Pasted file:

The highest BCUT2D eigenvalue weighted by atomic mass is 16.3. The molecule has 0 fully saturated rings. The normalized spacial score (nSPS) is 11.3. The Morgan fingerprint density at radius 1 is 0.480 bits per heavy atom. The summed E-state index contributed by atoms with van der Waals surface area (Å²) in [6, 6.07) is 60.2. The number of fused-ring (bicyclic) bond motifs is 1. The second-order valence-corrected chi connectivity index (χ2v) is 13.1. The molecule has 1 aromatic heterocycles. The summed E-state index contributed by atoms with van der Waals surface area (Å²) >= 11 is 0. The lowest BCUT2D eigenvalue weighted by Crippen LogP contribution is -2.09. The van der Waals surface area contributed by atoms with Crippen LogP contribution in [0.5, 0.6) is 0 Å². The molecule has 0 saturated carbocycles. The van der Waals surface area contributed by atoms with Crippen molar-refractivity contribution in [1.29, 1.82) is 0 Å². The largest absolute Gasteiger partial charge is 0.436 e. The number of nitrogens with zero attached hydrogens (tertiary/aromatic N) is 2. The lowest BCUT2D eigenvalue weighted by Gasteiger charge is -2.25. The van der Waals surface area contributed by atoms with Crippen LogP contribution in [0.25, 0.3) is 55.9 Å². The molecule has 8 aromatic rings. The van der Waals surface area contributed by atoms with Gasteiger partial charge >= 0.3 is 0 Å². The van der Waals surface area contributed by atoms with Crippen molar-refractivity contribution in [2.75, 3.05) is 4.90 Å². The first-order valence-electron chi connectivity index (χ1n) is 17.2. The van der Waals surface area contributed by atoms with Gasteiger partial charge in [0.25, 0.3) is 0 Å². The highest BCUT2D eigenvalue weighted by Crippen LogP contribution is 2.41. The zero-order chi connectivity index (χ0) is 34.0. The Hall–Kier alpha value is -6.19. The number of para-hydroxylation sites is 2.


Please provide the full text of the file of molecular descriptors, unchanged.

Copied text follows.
The highest BCUT2D eigenvalue weighted by atomic mass is 16.3. The molecule has 0 fully saturated rings. The normalized spacial score (nSPS) is 11.3. The Morgan fingerprint density at radius 1 is 0.480 bits per heavy atom. The summed E-state index contributed by atoms with van der Waals surface area (Å²) in [6, 6.07) is 60.2. The number of fused-ring (bicyclic) bond motifs is 1. The second-order valence-corrected chi connectivity index (χ2v) is 13.1. The molecule has 1 aromatic heterocycles. The summed E-state index contributed by atoms with van der Waals surface area (Å²) >= 11 is 0. The lowest BCUT2D eigenvalue weighted by Crippen LogP contribution is -2.09. The van der Waals surface area contributed by atoms with Crippen LogP contribution in [0.5, 0.6) is 0 Å². The molecule has 0 saturated carbocycles. The van der Waals surface area contributed by atoms with Crippen molar-refractivity contribution in [1.29, 1.82) is 0 Å². The largest absolute Gasteiger partial charge is 0.436 e. The number of nitrogens with zero attached hydrogens (tertiary/aromatic N) is 2. The lowest BCUT2D eigenvalue weighted by Gasteiger charge is -2.25. The van der Waals surface area contributed by atoms with Crippen LogP contribution in [0.25, 0.3) is 55.9 Å². The molecule has 8 aromatic rings. The van der Waals surface area contributed by atoms with Gasteiger partial charge >= 0.3 is 0 Å². The van der Waals surface area contributed by atoms with Crippen molar-refractivity contribution in [2.75, 3.05) is 4.90 Å². The first-order valence-electron chi connectivity index (χ1n) is 17.2. The van der Waals surface area contributed by atoms with Gasteiger partial charge in [0.25, 0.3) is 0 Å². The highest BCUT2D eigenvalue weighted by Crippen LogP contribution is 2.41. The zero-order chi connectivity index (χ0) is 34.0. The Hall–Kier alpha value is -6.19. The number of para-hydroxylation sites is 2.